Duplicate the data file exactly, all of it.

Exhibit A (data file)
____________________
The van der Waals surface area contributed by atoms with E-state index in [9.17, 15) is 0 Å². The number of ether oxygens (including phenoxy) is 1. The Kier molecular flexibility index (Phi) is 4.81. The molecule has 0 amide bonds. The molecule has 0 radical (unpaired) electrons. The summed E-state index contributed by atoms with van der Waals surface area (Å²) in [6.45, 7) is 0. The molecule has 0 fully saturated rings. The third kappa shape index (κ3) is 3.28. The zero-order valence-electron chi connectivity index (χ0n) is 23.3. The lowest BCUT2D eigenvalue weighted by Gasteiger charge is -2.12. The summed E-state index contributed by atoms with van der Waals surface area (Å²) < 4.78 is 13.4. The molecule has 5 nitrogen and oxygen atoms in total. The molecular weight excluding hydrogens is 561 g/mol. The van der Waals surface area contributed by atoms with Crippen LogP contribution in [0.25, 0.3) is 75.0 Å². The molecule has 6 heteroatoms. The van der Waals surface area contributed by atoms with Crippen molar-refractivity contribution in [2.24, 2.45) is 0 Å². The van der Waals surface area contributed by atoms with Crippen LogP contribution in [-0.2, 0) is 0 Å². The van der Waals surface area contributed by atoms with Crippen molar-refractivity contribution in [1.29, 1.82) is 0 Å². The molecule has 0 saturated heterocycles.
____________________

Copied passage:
The van der Waals surface area contributed by atoms with E-state index in [9.17, 15) is 0 Å². The number of ether oxygens (including phenoxy) is 1. The Kier molecular flexibility index (Phi) is 4.81. The molecule has 0 amide bonds. The molecule has 0 radical (unpaired) electrons. The summed E-state index contributed by atoms with van der Waals surface area (Å²) in [6.45, 7) is 0. The molecule has 0 fully saturated rings. The third kappa shape index (κ3) is 3.28. The zero-order valence-electron chi connectivity index (χ0n) is 23.3. The lowest BCUT2D eigenvalue weighted by Gasteiger charge is -2.12. The summed E-state index contributed by atoms with van der Waals surface area (Å²) < 4.78 is 13.4. The molecule has 5 nitrogen and oxygen atoms in total. The molecular weight excluding hydrogens is 561 g/mol. The van der Waals surface area contributed by atoms with Crippen LogP contribution in [0.25, 0.3) is 75.0 Å². The molecule has 6 heteroatoms. The van der Waals surface area contributed by atoms with Crippen molar-refractivity contribution in [2.24, 2.45) is 0 Å². The van der Waals surface area contributed by atoms with Crippen LogP contribution in [-0.2, 0) is 0 Å². The van der Waals surface area contributed by atoms with Crippen molar-refractivity contribution in [1.29, 1.82) is 0 Å². The molecule has 0 saturated heterocycles.